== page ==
I know that on the windows operating system, when you delete a file it's still recoverable. I'd like to avoid simply paving the harddrive with zeros as I would like to keep my OS installation as is, but is there a way to truly delete files that have been previously deleted?

9 Answers 9



You want to choose the wipe free space option.

  • Didn't know Eraser had that option - good choice!
    – Dan Walker
    Sep 1, 2009 at 20:41
  • Thank you, Eraser looks wonderful. I just wiped a whole load of files from my computer and was about to post a question, when whola! there you go, there's an answer just right there!
    – ymasood
    Sep 1, 2009 at 22:28

No need for additional software.

Drop into a command prompt and use the built-in CIPHER command.

cipher /w:C:\

  1. Quit all programs.
  2. Click Start, click Run, type cmd, and then press ENTER.
  3. Type cipher /w:driveletter:\foldername, and then press ENTER. Specify the drive and the folder that identifies the volume that contains the deleted data that you want to overwrite. Data that is not allocated to files or folders will be overwritten. This permanently removes the data. This can take a long time if you are overwriting a large space.
  • 1
    Here, "built-in" seems to mean "included with the default Windows install". However, "built-in" has the usual meaning of "a command internal to cmd.exe", at least in the context of CLI utilities.
    – kreemoweet
    Feb 13, 2015 at 2:32

Actually CCleaner should do it with Gutmann secure file deletion and "wipe free space drives" enabled!

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  • 1
    That's going to take sometime. Isn't DOD-level deletion (3 passes) enough for secure deletion?
    – Isxek
    Sep 1, 2009 at 21:52
  • 1
    That depends on your needs. The CIA might still be able to recover data after 3 passes. A while ago I read that it was possible to restore data after 7 deletes.
    – Christian
    Sep 1, 2009 at 22:00
  • 1
    Ture paran...err...security knows patience ;). Sep 1, 2009 at 22:03
  • 4
    A single zero fill is enough. news.softpedia.com/news/… Sep 18, 2009 at 3:34
  • 2
    Bear in mind that if the CIA want your data, they'll just waterboard you until you tell them. 1 pass is enough to stop joe-average recovery. There isn't a setting high enough that'll stop someone who has a billion dollar budget from the US government if you're really on their hit list. Mar 11, 2012 at 18:12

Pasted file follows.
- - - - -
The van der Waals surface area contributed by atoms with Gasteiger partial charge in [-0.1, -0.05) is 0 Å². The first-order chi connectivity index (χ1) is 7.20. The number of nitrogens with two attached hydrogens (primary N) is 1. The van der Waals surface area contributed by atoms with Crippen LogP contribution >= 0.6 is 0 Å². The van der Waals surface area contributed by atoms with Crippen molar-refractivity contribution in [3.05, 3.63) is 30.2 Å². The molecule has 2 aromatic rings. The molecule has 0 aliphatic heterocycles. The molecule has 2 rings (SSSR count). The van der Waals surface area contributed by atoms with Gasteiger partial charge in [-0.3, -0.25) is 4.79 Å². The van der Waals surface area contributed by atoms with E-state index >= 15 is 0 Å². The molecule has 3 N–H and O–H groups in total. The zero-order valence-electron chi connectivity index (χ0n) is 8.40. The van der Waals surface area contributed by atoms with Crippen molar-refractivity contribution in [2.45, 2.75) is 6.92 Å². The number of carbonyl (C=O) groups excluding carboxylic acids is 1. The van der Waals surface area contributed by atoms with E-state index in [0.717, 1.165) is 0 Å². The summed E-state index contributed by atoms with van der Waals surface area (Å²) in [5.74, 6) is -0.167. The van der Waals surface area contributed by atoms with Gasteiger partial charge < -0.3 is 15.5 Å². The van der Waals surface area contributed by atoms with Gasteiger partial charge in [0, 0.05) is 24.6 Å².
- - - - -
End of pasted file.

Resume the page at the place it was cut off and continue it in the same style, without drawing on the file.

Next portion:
Microsoft offers a free Windows Sysinternals program called SDelete which should do what you're looking for. It seems to perform the same function as shred does on Linux systems.

See: https://technet.microsoft.com/en-us/magazine/dd334519.aspx

Also: Shredding files in windows

Hope that helps.


Keep using your PC. After, say, a week, there'll be nothing left to recover. The only times when recovering is really, really effective is when people get their hands on drives that were just quick-reformatted and then sold, nothing else done to them.

  • 2
    That completely depend on how much there was data, and how computer is used for those few weeks, or months. I would not rely on dice rolls... it might be that almost all data is still readable if you only work on small files and regularly clean your browser's caches. Jun 29, 2015 at 21:37
  • 1
    Do you have any sources to back this answer up? It seems spurious at best. Sep 3, 2017 at 22:06

The excellent PortableApps has two cleaner programs:

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There is a program called Prevent Restore, but I have never used it and never heard of the author, so I can't vouch for its quality.

CCleaner has the option to securely clear the Recycle Bin and Temp files, but not those that you have already deleted.


Have you tried File Shredder?

  • 2
    That installer has more adware than anything I've ever seen. Unless you do the advanced install, uncheck everything, and decline most of the apparent "license agreements" you'll end up installing half a dozen browser toolbars and similar junk.
    – TrueWill
    Feb 7, 2014 at 16:00

If it's an SSD then you can be much more thorough- using the "secure erase" command.

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